Israel rejected a cease-fire proposal from U.S. Secretary or State John Kerry as thousands of demonstrators raged against the Israeli military’s operation in the Gaza Strip
Tensions in the occupied Palestinian territories remained high Friday as Israel rejected a cease-fire proposal from U.S. Secretary of State John Kerry amid ongoing clashes between protesters and Israeli authorities in the West Bank and Gaza.
At least five Palestinians were killed near the Qalandiyah checkpoint in the West Bank and another 200 injured after Israeli security forces fired live rounds into the crowd, reports The Los Angeles Times. An Israeli military spokesman told the Washington Post that an estimated 10,000 protesters “were rioting violently” on Thursday night, prompting the violent crackdown by riot police.
Israeli news outlets said the West Bank demonstrations were the largest since a five-year uprising in the territory ended in 2005. Palestinian leaders have called for the observance of a day of anger, which prompted Israel to dispatch thousands of security officials to Jerusalem’s Old City ahead of Friday prayers.
A number of diplomatic envoys, including U.N. Secretary-General Ban Ki-moon and U.S. Secretary of State John Kerry, have been canvassing the region to try to broker a truce.
In Cairo Friday for meetings with Egyptian Foreign Minister Sameh Shukry and UN Secretary General Ban Ki-moon, Secretary Kerry called for a cease-fire on humanitarian grounds lasting at least five days amid a mounting civilian death toll in the conflict. Israeli’s security cabinet met Friday in Tel Aviv to discuss the temporary cease-fire and rejected the proposal, which would have gone into effect Sunday, reports Haaretz.
The Egyptian government tabled a U.S.-backed cease-fire proposal earlier this month calling for a cessation of hostilities between Israel and Hamas before negotiations over a seven-year blockade of Gaza commence. Israel endorsed the deal, while Hamas has continued to call for an end to the siege before signing a truce.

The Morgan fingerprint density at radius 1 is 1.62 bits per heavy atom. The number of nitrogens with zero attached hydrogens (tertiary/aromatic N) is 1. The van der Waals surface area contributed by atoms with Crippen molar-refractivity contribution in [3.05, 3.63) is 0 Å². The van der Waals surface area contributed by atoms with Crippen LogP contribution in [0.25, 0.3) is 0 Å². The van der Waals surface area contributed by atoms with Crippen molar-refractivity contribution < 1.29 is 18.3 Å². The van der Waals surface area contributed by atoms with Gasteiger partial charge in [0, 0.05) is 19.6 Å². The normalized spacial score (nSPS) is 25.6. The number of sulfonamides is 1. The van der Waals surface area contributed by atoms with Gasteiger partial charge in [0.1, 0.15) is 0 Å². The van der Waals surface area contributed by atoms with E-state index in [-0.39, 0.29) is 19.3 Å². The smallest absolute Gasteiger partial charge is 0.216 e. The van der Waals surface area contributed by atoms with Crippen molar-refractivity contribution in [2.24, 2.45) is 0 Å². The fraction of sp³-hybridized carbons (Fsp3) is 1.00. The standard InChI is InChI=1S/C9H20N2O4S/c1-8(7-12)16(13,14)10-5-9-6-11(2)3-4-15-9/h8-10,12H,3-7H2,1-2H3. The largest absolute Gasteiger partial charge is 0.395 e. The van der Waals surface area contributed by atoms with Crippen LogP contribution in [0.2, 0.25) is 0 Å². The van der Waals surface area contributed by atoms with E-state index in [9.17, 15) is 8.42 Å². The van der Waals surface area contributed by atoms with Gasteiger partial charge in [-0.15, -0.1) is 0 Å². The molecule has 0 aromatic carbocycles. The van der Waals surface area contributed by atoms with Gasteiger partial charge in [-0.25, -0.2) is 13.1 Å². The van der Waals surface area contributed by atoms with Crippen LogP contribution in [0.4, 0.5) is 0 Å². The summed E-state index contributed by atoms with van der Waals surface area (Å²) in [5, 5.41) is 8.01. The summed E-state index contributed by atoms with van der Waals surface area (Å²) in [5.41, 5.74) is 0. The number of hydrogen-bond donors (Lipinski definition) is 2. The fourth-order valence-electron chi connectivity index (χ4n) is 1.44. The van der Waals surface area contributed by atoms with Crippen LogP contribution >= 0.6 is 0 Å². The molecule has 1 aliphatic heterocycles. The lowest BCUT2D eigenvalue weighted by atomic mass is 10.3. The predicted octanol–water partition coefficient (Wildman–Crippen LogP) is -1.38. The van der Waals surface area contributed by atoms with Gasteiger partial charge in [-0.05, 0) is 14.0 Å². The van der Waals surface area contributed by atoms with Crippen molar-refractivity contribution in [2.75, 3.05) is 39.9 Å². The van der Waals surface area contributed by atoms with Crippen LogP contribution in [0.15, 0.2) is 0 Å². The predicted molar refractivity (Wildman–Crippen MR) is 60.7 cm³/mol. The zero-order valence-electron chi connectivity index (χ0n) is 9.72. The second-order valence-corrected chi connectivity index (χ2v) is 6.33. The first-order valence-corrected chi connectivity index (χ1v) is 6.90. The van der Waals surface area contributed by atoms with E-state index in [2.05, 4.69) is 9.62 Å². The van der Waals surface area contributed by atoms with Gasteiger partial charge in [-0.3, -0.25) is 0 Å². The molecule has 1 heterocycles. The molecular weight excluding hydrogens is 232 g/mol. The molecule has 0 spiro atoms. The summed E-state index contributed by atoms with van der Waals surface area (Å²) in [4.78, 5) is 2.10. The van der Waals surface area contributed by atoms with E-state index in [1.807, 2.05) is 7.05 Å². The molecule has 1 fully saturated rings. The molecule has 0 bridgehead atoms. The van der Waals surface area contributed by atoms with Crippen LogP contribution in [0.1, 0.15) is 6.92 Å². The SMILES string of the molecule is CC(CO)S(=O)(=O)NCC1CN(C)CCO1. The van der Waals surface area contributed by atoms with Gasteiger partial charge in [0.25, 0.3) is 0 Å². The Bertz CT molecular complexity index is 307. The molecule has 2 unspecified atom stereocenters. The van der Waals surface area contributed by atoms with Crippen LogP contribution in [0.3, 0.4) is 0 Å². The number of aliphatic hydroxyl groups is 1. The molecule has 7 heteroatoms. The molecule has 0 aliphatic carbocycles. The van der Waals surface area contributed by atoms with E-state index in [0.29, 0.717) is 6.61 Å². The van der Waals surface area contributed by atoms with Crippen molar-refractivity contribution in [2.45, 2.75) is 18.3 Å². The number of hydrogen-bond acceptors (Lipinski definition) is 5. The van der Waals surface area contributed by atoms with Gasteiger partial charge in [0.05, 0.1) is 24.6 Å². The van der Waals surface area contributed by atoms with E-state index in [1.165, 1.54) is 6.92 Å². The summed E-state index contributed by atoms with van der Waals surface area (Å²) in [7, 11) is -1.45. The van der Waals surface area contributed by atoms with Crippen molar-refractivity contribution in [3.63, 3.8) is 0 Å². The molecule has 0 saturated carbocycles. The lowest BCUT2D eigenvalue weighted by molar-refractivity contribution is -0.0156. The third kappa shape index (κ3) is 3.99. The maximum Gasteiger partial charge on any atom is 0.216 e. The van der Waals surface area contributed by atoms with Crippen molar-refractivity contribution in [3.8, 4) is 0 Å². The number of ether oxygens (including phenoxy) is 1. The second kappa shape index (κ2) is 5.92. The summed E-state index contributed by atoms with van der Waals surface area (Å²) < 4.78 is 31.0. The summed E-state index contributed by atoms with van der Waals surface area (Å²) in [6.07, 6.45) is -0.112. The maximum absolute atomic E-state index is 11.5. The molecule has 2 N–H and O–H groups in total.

“The Israelis somehow seem to think they can do something through Egypt, where the present regime hates Hamas as much as it hates its own Muslim brethren,” Peter Sluglett, director of the Middle East Institute of National University of Singapore, tells TIME. “Really there is no future in that.”
Cairo has traditionally helped broker peace deals with Israel in the past, including the last cease-fire it signed with Hamas in 2012. However, experts say the calculus in Egypt has shifted since a military coup ousted the pro-Hamas Muslim Brotherhood from power a year ago.
Following the putsch, the Egyptian military dismantled numerous tunnels linking the Sinai Peninsula and Gaza, which has increased the choke hold on the Strip’s economy and brought Hamas’s finances to a breaking point.
“What is important to me is there should be a genuine guarantee to lift the siege on Gaza,” said Hamas leader Khaled Meshaal during an interview on BBC’s Hardtalk this week. “These promises have been made in the past. Nothing was done.”
Rather than continue to work through Cairo, analysts have suggested a shift to Qatar, where Meshaal is currently based.
“I genuinely believe that the international community should do a few things,” says Sultan Barakat, director of research at the Brookings Doha Center. “One is maybe turn its attention to Qatar instead of Egypt as a potential place for mediation given that Qatar, unlike Egypt and elsewhere in the Arab world, continues its contacts with Hamas.”
As diplomatic wrangling over a potential peace deal continued, Israel’s military offensive in the Gaza Strip carried on.
The U.N. Offices for the Coordination of Humanitarian Affairs reported on Friday that 814 people in the Palestinian coastal territory have been killed since the military offensive began, the vast majority of whom are civilians. At least 37 Israelis have died during the fighting, including two civilians and a foreign laborer.
On Friday morning, the Israel Defense Forces reportedly struck 30 targets and claimed to kill a senior Islamic Jihad militant.